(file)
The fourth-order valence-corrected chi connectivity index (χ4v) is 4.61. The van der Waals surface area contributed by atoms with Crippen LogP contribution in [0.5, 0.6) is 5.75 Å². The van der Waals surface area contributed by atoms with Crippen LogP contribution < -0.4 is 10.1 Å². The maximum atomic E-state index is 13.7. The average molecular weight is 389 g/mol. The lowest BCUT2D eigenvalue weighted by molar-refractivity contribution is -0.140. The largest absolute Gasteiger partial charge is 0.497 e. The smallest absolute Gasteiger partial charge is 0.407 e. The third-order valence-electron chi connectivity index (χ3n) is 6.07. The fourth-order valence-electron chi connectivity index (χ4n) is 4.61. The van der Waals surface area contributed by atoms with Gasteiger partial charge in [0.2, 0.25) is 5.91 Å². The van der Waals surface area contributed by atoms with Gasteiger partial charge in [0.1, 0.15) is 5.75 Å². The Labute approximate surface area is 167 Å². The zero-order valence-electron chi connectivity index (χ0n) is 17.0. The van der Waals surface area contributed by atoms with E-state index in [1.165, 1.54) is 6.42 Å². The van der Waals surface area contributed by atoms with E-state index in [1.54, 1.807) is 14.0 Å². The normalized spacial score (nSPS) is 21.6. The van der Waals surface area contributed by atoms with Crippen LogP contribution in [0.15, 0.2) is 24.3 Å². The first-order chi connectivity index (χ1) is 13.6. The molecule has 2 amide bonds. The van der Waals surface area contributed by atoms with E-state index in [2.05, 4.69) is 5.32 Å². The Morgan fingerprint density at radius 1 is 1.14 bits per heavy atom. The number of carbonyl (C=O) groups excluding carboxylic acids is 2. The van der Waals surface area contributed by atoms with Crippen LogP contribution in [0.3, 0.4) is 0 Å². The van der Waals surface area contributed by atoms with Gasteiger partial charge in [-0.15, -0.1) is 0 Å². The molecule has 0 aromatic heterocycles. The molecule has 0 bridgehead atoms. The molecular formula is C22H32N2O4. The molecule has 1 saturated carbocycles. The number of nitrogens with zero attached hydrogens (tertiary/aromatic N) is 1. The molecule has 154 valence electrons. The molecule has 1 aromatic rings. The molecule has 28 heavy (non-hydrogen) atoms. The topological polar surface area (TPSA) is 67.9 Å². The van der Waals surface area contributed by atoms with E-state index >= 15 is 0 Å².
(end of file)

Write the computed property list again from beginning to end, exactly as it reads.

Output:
The fourth-order valence-corrected chi connectivity index (χ4v) is 4.61. The van der Waals surface area contributed by atoms with Crippen LogP contribution in [0.5, 0.6) is 5.75 Å². The van der Waals surface area contributed by atoms with Crippen LogP contribution < -0.4 is 10.1 Å². The maximum atomic E-state index is 13.7. The average molecular weight is 389 g/mol. The lowest BCUT2D eigenvalue weighted by molar-refractivity contribution is -0.140. The largest absolute Gasteiger partial charge is 0.497 e. The smallest absolute Gasteiger partial charge is 0.407 e. The third-order valence-electron chi connectivity index (χ3n) is 6.07. The fourth-order valence-electron chi connectivity index (χ4n) is 4.61. The van der Waals surface area contributed by atoms with Gasteiger partial charge in [0.2, 0.25) is 5.91 Å². The van der Waals surface area contributed by atoms with Gasteiger partial charge in [0.1, 0.15) is 5.75 Å². The Labute approximate surface area is 167 Å². The zero-order valence-electron chi connectivity index (χ0n) is 17.0. The van der Waals surface area contributed by atoms with E-state index in [1.165, 1.54) is 6.42 Å². The van der Waals surface area contributed by atoms with E-state index in [1.54, 1.807) is 14.0 Å². The normalized spacial score (nSPS) is 21.6. The van der Waals surface area contributed by atoms with Crippen LogP contribution in [0.15, 0.2) is 24.3 Å². The first-order chi connectivity index (χ1) is 13.6. The molecule has 2 amide bonds. The van der Waals surface area contributed by atoms with E-state index in [2.05, 4.69) is 5.32 Å². The Morgan fingerprint density at radius 1 is 1.14 bits per heavy atom. The number of carbonyl (C=O) groups excluding carboxylic acids is 2. The van der Waals surface area contributed by atoms with Crippen LogP contribution in [0.3, 0.4) is 0 Å². The van der Waals surface area contributed by atoms with Gasteiger partial charge in [-0.15, -0.1) is 0 Å². The molecule has 0 aromatic heterocycles. The molecule has 0 bridgehead atoms. The molecular formula is C22H32N2O4. The molecule has 1 saturated carbocycles. The number of nitrogens with zero attached hydrogens (tertiary/aromatic N) is 1. The molecule has 154 valence electrons. The molecule has 1 aromatic rings. The molecule has 28 heavy (non-hydrogen) atoms. The topological polar surface area (TPSA) is 67.9 Å². The van der Waals surface area contributed by atoms with E-state index >= 15 is 0 Å².